Serious Cardiovascular Events
Sudden Death and Pre-existing Structural Cardiac Abnormalities or Other Serious Heart Problems
Children and Adolescents
Sudden death has been reported in association with CNS stimulant treatment at usual doses in children and adolescents with structural cardiac abnormalities or other serious heart problems. Although some serious heart problems alone carry an increased risk of sudden death, stimulant products generally should not be used in children or adolescents with known serious structural cardiac abnormalities, cardiomyopathy, serious heart rhythm abnormalities, or other serious cardiac problems that may place them at increased vulnerability to the sympathomimetic effects of a stimulant drug.
Sudden deaths, stroke, and myocardial infarction have been reported in adults taking stimulant drugs at usual doses for ADHD. Although the role of stimulants in these adult cases is also unknown, adults have a greater likelihood than children of having serious structural cardiac abnormalities, cardiomyopathy, serious heart rhythm abnormalities, coronary artery disease, or other serious cardiac problems. Adults with such abnormalities should also generally not be treated with stimulant drugs.
Hypertension and Other Cardiovascular Conditions
Stimulant medications cause a modest increase in average blood pressure (about 2-4 mmHg) and average heart rate (about 3-6 bpm) (see ADVERSE REACTIONS), and individuals may have larger increases. While the mean changes alone would not be expected to have short-term consequences, all patients should be monitored for larger changes in heart rate and blood pressure. Caution is indicated in treating patients whose underlying medical conditions might be compromised by increases in blood pressure or heart rate, e.g., those with pre-existing hypertension, heart failure, recent myocardial infarction, or ventricular arrhythmia.
Assessing Cardiovascular Status in Patients Being Treated With Stimulant Medications
Children, adolescents, or adults who are being considered for treatment with stimulant medications should have a careful history (including assessment for a family history of sudden death or ventricular arrhythmia) and physical exam to assess for the presence of cardiac disease, and should receive further cardiac evaluation if findings suggest such disease (e.g., electrocardiogram and echocardiogram). Patients who develop symptoms such as exertional chest pain, unexplained syncope, or other symptoms suggestive of cardiac disease during stimulant treatment should undergo a prompt cardiac evaluation.
Use of Daytrana™ may lead to contact sensitization. Daytrana™ should be discontinued if contact sensitization is suspected. Erythema is commonly seen with use of Daytrana™ and is not by itself an indication of sensitization. However, sensitization should be suspected if erythema is accompanied by evidence of a more intense local reaction (edema, papules, vesicles) that does not significantly improve within 48 hours or spreads beyond the patch site. Diagnosis of allergic contact dermatitis should be corroborated by appropriate diagnostic testing.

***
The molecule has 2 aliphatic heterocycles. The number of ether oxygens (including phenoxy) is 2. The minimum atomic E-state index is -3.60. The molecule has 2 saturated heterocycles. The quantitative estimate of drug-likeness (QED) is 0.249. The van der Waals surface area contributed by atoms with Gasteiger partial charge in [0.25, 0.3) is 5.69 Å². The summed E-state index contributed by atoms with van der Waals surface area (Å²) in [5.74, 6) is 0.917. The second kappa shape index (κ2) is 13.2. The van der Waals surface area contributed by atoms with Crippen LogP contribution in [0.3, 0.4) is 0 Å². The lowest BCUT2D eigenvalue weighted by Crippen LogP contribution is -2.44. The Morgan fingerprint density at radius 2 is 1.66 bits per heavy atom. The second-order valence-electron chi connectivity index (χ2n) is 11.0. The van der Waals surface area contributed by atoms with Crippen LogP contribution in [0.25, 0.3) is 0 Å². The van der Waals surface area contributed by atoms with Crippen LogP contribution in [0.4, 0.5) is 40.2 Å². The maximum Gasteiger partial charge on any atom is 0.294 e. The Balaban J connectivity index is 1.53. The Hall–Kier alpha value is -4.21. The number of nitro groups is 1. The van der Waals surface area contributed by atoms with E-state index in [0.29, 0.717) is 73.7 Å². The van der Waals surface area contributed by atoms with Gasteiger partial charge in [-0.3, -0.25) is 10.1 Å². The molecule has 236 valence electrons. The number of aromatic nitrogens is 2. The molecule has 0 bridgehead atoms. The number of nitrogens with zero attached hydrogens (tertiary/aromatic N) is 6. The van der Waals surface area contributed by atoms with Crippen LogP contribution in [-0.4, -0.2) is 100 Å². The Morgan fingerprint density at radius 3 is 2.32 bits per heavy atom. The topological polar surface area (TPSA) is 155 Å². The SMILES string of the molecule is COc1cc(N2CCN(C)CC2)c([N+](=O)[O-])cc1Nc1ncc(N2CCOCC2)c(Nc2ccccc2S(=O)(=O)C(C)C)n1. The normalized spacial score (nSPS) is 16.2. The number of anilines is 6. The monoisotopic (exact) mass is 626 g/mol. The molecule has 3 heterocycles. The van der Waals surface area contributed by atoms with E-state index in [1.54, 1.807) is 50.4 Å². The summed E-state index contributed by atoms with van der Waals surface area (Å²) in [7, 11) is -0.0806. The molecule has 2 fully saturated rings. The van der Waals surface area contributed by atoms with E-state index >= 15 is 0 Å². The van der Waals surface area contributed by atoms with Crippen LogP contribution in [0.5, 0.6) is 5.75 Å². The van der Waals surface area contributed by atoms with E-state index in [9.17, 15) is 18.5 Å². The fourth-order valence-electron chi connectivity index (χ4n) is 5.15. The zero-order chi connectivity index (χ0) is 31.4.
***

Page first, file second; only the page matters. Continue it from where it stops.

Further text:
Patients sensitized from use of Daytrana™, as evidenced by development of an allergic contact dermatitis, may develop systemic sensitization or other systemic reactions if methylphenidate-containing products are taken via other routes, e.g., orally. Manifestations of systemic sensitization may include a flare-up of previous dermatitis or of prior positive patch-test sites, or generalized skin eruptions in previously unaffected skin. Other systemic reactions may include headache, fever, malaise, arthralgia, diarrhea, or vomiting.
Patients who develop contact sensitization to Daytrana™ and require oral treatment with methylphenidate should be initiated on oral medication under close medical supervision. It is possible that some patients sensitized to methylphenidate by exposure to Daytrana™ may not be able to take methylphenidate in any form.
A study designed to provoke skin sensitization revealed a signal for Daytrana™ to be an irritant and also a contact sensitizer. This study involved an induction phase consisting of continuous exposure to the same skin site for 3 weeks, followed by a 2 week rest period, and then challenge/rechallenge. Under conditions of the study, Daytrana™ was more irritating than both the placebo patch control and the negative control (saline). Of 133 subjects who participated in the challenge phase of the sensitization study, at least 18 (13.5%) were confirmed to have been sensitized to Daytrana™ based on the results of the challenge and/or rechallenge phases of the study.
Using Daytrana™ as prescribed, alternating application sites on the hip, no cases of contact sensitization were reported. However, since patients were not specifically assessed for sensitization in the clinical effectiveness studies, it is unknown what the true incidence of sensitization is when Daytrana™ is used as directed.
Psychiatric Adverse Events
Administration of stimulants may exacerbate symptoms of behavior disturbance and thought disorder in patients with a pre-existing psychotic disorder.
Particular care should be taken in using stimulants to treat ADHD in patients with comorbid bipolar disorder because of concern for possible induction of a mixed/manic episode in such patients. Prior to initiating treatment with a stimulant, patients with comorbid depressive symptoms should be adequately screened to determine if they are at risk for bipolar disorder; such screening should include a detailed psychiatric history, including a family history of suicide, bipolar disorder, and depression.